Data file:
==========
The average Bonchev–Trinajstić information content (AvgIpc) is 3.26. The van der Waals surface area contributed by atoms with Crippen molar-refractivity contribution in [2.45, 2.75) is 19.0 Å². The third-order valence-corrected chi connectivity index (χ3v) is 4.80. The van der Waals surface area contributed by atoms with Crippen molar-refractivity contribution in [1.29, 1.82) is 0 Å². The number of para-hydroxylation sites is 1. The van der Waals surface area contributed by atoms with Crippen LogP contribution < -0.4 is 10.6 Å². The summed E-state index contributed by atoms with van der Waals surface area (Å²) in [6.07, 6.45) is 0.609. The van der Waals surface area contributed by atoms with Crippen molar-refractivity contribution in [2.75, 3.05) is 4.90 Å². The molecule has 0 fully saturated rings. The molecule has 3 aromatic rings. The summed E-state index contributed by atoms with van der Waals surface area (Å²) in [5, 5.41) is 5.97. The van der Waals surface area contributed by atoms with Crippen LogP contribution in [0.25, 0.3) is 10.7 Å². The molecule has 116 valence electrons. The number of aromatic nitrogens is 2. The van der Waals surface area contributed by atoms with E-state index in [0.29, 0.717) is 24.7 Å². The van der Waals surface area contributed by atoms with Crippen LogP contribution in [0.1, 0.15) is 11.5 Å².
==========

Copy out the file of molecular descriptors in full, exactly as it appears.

The average Bonchev–Trinajstić information content (AvgIpc) is 3.26. The van der Waals surface area contributed by atoms with Crippen molar-refractivity contribution in [2.45, 2.75) is 19.0 Å². The third-order valence-corrected chi connectivity index (χ3v) is 4.80. The van der Waals surface area contributed by atoms with Crippen molar-refractivity contribution in [1.29, 1.82) is 0 Å². The number of para-hydroxylation sites is 1. The van der Waals surface area contributed by atoms with Crippen LogP contribution < -0.4 is 10.6 Å². The summed E-state index contributed by atoms with van der Waals surface area (Å²) in [6.07, 6.45) is 0.609. The van der Waals surface area contributed by atoms with Crippen molar-refractivity contribution in [2.75, 3.05) is 4.90 Å². The molecule has 0 fully saturated rings. The molecule has 3 aromatic rings. The summed E-state index contributed by atoms with van der Waals surface area (Å²) in [5, 5.41) is 5.97. The van der Waals surface area contributed by atoms with Crippen LogP contribution in [0.25, 0.3) is 10.7 Å². The molecule has 116 valence electrons. The number of aromatic nitrogens is 2. The van der Waals surface area contributed by atoms with E-state index in [0.29, 0.717) is 24.7 Å². The van der Waals surface area contributed by atoms with Crippen LogP contribution in [0.1, 0.15) is 11.5 Å².